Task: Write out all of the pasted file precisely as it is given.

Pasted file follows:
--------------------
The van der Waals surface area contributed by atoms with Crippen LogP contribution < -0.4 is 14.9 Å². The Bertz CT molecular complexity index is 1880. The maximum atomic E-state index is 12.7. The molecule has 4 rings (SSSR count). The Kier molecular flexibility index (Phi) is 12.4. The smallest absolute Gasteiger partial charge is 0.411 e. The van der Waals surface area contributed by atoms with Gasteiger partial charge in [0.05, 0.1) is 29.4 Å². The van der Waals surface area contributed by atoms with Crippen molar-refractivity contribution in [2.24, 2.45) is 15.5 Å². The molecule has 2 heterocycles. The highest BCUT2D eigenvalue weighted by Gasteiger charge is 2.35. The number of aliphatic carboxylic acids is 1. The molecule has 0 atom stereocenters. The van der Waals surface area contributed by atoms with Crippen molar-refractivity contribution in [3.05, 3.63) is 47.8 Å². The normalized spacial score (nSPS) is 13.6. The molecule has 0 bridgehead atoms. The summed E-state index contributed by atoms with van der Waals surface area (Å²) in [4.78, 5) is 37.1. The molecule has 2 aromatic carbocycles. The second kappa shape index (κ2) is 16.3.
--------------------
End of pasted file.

The van der Waals surface area contributed by atoms with Crippen LogP contribution < -0.4 is 14.9 Å². The Bertz CT molecular complexity index is 1880. The maximum atomic E-state index is 12.7. The molecule has 4 rings (SSSR count). The Kier molecular flexibility index (Phi) is 12.4. The smallest absolute Gasteiger partial charge is 0.411 e. The van der Waals surface area contributed by atoms with Gasteiger partial charge in [0.05, 0.1) is 29.4 Å². The van der Waals surface area contributed by atoms with Crippen molar-refractivity contribution in [2.24, 2.45) is 15.5 Å². The molecule has 2 heterocycles. The highest BCUT2D eigenvalue weighted by Gasteiger charge is 2.35. The number of aliphatic carboxylic acids is 1. The molecule has 0 atom stereocenters. The van der Waals surface area contributed by atoms with Crippen molar-refractivity contribution in [3.05, 3.63) is 47.8 Å². The normalized spacial score (nSPS) is 13.6. The molecule has 0 bridgehead atoms. The summed E-state index contributed by atoms with van der Waals surface area (Å²) in [4.78, 5) is 37.1. The molecule has 2 aromatic carbocycles. The second kappa shape index (κ2) is 16.3.